Thursday, October 25, 2012

The Dignity of Your Workforce

Because of India's caste system, employees in India can have issues reporting in to a senior staff member who comes from a lower caste. Foreigners don't have any caste, but can be seen as either not applicable or unclean, depending on the caste of the person you are meeting. I've seen countless indignities forced upon members of the workforce based on their positions in the company and these other societal issues.

Every office has "tea boys" or "office boys" that run errands for staff, fetching lunch, picking up laundry, what-have-you. These "boys" can be any age, but many start very young. I've watched elder men slicing up apples and serving tea to really rude junior staff, not even acknowledging their presence unless to yell at them. They think it makes them look important to THEIR junior staff. Not so. You just look like an idiot.

I'm usually pretty friendly with this low level of staff because no one ever seems to interact with them, tea boys, cleaners, security guards... It's a shame. They're human beings and deserve at least a friendly hello just like any other worker. They're part of your team, no matter what level they are in your office structure. Without them, the office couldn't function. They should be treated as part of the team.

I once moved into a new building at a company I worked for a while ago here in India and noticed that the washroom cleaner was squatting in a corner on the floor. She wouldn't even look up at me. I'd say hello, and I'd get a very quiet, "Hello maam," while she continued to look at the floor. First - why is it necessary to have full time cleaners you ask? Bathrooms here are typically a nightmare. Water all over the floor, toilet paper either missing or fallen on the floor, soaken wet (if available at all), unflushed toilets, hair in the sinks... seriously, ladies, you're not the only one using these stalls. Clean up after yourself when you leave. Be considerate of your fellow workers.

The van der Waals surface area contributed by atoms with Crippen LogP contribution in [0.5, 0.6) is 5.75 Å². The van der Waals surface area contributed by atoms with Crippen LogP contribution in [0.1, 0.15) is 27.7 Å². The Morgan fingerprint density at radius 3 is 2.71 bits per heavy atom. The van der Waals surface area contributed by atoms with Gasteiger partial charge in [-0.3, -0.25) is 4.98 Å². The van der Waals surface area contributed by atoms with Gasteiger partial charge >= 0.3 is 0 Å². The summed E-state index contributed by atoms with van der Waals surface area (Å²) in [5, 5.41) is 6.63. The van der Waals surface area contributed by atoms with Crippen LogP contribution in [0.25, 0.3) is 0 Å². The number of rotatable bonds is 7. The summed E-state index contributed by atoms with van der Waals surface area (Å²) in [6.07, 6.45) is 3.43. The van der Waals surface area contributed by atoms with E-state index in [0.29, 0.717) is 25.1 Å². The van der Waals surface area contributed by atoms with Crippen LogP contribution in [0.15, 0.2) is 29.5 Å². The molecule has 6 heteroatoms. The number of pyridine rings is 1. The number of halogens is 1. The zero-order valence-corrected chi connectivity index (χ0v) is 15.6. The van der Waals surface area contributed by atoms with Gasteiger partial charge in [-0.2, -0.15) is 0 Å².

Because of this, many offices have bathroom staff. Just to clean up after people who think they're "too good" to clean up after themselves. Second, I really felt it was unnecessary to force this young girl to sit on the floor, so I asked the admin guy to get her a stool. He refused. "Madam, she is a cleaner. No chair required." I insisted. He said to talk to the CEO. I went and got her a stool myself, which she happily accepted. It lasted two days. The admin guy removed it because, "She'll start to put on airs," he said.

Until a week ago, I thought this was typical only to very traditional old school Indian firms, but then a friend told me that she had recently been visiting the subsidiary of an American car manufacturer here in India and while using the restroom, saw the same thing. I have a problem with that. I'm sure that if the people at the company in the US knew about this, they would immediately put a stop to it. Americans don't treat their staff like that - we'd have all sorts of issues, societal and legal, if we did this. It could be a PR nightmare if this information were leaked out. Americans are very sensitive to child labor, indentured labor, and slave labor issues - just ask Nike.

I'm not passing judgement, but I'm frustrated. India does so many things well, but one of its main challenges that I see, is empowering its workers, not from a union point of view (which is another problem here), but from a "team" point of view. Your company is only as good as its weakest member. When you continually stratify staff into certain levels and only see them as going up to a certain point based on caste, religion, or state where you were born, you could potentially be missing out on the vast talents that they may be able to contribute to your organization.

For me personally, since I have no caste and my skin is white, I can enjoy stepping to the front of the line, as people will let me go first whenever I approach. They immediately see me as a "guest", and here in India, "a guest is next to god." While that is an awfully nice premise to work with, I prefer to wait my turn, as I'm really nothing special and shouldn't be treated like that. They've been waiting longer than me. But people feel uncomfortable when I wait because I'm not working within their societal rules and one of us ends up both feeling uncomfortable no matter which option I choose.

I love India. The lifestyle, the natural beauty, the amazing people, all have built castles in my heart. Someone asked me the other day, when I said I had no intention of moving back to the US, if I planned to apply for Indian citizenship. I immediately said, "No". It's not that I don't love it here, but I self-identify as an American and the most problematic? Visas! I travel a LOT. Indians need a visa to go just about everywhere. The mountain of paperwork is incredible. As an American I rarely need to apply for visas - only Brazil and Myanmar have required it, other than India. So I'll be keeping my American citizenship for the near future, thank you.

What are your thoughts on life in India? How do you interact with foreigners? What's the most difficult aspect of life here in India as an expat? I look forward to your comments.

Thursday, October 11, 2012

All the News

RebelMouse has come up with a neat embed script that enables you to curate across the "interwebs" and post in one place. Kind of awesome. Actually, all sorts of awesome.